Be on the Lookout for Trademark Registration Scammers

The world is full of people trying to take your money, and the trademark world is no different. When your trademark is registered with the U.S. Patent and Trademark Office, you join the ranks of those who may be the target of scam renewal notices. When you receive a notice about your registration, be sure that you know who it is from and what it is offering before you act on it.

The idea of confusion is central to trademark law: a later mark will be infringing if it is likely to cause confusion about whether it is the same as, or related to, a prior mark. It is fitting, then, that this common scam perpetrated on trademark owners looks to extract money from them after creating confusion about who the scammer is and what the trademark owner is paying for.

The scam starts with the public record. Every trademark is entered in a database maintained by the registrar. In the U.S., that is the U.S. Patent and Trademark Office’s trademark database, which is accessible to the public through the internet. Scammers search that database to find targets, and download information about registered trademarks to include in their notices. (This practice is not limited to U.S. trademark owners, as other countries’ intellectual property offices typically make their trademark ownership records available through similar internet-accessible databases.)

Every trademark registration requires periodic filings to maintain the registration’s validity. In the U.S., the owner must file proof that it is still using the mark between the 5th and 6th anniversaries of the registration date, then must file similar proof when it comes time to renew the registration between the 9th and 10th anniversary of the registration and every 10 years thereafter. Each of those filings carries a filing fee. Most trademark owners are generally aware that some later filing is required at some point, even if they are not sure about the particulars.

Taking advantage of that general awareness, the scammers send a notice to the trademark owner asking for money, or asking the owner to sign up for their “service” for which they will send an invoice later. Those notices may take any of various forms, but they typically involve (1) an official-sounding name that is close enough to “the U.S. Patent and Trademark Office” to seem like it might be the agency that registers trademarks, (2) a notice that looks very official, as if it might have come from a government agency, and (3) an offer to do something that seems close enough to maintaining or renewing the registration that the recipient might be confused into thinking they have to pay the amount listed.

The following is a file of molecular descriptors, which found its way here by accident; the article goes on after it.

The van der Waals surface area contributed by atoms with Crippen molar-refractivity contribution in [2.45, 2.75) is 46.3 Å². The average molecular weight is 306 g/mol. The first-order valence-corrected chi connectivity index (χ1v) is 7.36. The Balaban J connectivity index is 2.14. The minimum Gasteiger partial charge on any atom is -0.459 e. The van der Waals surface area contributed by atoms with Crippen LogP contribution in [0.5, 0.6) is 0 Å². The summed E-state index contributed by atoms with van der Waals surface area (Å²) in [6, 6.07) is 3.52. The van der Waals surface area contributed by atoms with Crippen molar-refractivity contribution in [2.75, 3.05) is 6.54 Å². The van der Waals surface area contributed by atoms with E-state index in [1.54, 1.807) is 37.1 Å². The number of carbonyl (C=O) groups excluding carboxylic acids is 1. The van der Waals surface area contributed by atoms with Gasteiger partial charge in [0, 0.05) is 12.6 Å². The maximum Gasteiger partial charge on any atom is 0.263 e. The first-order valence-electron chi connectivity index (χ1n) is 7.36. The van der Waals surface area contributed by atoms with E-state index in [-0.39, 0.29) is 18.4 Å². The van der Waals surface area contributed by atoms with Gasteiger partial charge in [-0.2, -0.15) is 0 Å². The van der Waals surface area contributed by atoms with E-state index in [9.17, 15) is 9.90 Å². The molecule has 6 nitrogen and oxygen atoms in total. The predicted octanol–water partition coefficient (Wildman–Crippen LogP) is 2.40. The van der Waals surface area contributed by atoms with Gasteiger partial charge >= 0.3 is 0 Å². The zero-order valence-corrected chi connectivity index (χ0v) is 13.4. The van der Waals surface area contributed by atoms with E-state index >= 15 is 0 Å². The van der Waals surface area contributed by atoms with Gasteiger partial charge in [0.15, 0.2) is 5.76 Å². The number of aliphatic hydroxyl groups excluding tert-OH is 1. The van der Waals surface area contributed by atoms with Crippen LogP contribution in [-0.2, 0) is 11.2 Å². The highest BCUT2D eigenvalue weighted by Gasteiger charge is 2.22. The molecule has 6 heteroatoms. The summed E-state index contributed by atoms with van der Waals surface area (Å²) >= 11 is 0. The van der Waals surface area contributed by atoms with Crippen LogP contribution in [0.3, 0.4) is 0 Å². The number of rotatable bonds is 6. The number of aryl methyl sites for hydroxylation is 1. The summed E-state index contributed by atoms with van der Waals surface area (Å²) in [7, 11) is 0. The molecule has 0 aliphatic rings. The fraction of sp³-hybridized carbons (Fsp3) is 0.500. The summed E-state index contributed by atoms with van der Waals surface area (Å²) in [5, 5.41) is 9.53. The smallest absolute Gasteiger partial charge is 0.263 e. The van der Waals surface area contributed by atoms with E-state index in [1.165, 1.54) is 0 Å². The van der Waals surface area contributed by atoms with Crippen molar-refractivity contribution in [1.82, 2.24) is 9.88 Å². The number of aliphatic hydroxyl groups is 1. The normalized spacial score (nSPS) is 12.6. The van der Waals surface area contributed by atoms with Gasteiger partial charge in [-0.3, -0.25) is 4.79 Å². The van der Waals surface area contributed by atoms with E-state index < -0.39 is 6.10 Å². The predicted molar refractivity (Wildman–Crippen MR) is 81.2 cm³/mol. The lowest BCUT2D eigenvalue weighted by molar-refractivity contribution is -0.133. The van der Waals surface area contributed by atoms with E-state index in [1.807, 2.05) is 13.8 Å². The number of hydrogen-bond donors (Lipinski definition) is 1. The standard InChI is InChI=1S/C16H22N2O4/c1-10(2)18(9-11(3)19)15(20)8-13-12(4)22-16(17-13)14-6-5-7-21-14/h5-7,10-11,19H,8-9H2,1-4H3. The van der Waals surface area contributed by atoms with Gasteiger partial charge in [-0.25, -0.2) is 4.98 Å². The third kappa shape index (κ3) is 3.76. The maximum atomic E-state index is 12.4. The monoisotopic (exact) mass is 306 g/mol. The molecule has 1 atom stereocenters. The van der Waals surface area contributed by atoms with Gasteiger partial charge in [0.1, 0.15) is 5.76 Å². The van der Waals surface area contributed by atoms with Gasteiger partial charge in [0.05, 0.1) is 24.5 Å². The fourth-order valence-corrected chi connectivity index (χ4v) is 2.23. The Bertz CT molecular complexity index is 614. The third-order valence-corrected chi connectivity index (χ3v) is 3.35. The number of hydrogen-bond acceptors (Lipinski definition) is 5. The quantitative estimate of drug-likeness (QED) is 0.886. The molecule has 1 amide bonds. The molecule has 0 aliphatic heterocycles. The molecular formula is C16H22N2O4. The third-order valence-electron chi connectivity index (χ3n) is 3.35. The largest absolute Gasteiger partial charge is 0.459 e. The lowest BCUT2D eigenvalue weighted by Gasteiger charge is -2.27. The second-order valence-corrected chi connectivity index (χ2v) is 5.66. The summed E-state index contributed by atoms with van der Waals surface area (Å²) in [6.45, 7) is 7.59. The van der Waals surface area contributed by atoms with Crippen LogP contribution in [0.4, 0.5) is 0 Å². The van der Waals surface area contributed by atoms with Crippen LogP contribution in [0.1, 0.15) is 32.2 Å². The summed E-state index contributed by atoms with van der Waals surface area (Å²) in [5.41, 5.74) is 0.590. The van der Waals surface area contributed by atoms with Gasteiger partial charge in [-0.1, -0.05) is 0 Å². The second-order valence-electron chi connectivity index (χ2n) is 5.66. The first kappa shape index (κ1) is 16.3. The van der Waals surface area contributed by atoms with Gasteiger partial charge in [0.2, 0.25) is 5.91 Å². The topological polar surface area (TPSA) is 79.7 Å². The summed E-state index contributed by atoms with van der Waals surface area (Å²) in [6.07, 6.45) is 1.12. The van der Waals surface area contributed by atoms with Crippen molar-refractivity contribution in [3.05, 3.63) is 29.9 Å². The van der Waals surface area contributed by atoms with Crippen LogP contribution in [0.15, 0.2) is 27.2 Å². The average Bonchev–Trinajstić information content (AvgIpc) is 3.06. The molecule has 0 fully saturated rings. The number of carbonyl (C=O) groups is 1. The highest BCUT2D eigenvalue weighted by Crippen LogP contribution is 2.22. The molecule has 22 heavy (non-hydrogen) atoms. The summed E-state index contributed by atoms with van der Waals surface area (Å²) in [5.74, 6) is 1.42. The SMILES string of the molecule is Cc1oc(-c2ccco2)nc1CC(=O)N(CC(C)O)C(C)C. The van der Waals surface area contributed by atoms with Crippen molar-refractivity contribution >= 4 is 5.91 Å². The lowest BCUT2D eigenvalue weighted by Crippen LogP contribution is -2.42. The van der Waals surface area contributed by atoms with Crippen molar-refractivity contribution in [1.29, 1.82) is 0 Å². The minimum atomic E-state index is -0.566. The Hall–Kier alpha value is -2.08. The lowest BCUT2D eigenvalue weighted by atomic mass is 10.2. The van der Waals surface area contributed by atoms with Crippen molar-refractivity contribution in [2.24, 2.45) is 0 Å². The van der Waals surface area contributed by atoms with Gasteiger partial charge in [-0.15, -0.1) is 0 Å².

For example, a client recently received this notice from the “Patent and Trademark Bureau” located on Park Avenue in Manhattan, asking the recipient to sign and return the notice shown below, which purports to “automatically empower Patent and Trademark Bureau to renew the trademark stated above on your behalf” for a substantial fee. The notice does not ask for the type of information or documentation that would be required to process a legitimate renewal. There is no suggestion that the “Bureau” is a law firm, and it is not clear exactly what, if anything, it would do for those who sign up. The misleading name “Patent and Trademark Bureau,” though, does not inspire confidence that everything would be on the up and up.

Another client received a different type of notice, this from Hungary (where the mark is not registered).  This is another familiar form of notice, in which the offer is to list your mark in some list or registry of trademarks for a substantial fee (in the case of this notice, US$2,450).  It is unclear what these “registries” are, but they are not the official registry of any country or the European Union.  Essentially the offer is for the trademark owner to pay thousands of dollars so that the mark may be listed on a list that nobody will use.  

These are by no means exhaustive of the type of bogus notices that a trademark owner might receive, but the basic forms are fairly common. The U.S. Patent and Trademark Office has a list of companies sending out what it calls “misleading notices,” with links to images of the notices.

So be on the lookout. If you receive a notice about some action you need to take to keep your trademark registration and you’re not sure if it’s genuine, please contact us and we’ll have a look. If we handled the registration and the notice is not from us, it’s almost certainly not something you need to respond to. And it’s not a bad idea to alert whoever pays the bills to be on the lookout too, because these notices often look enough like a bill that they get forwarded directly to accounts payable.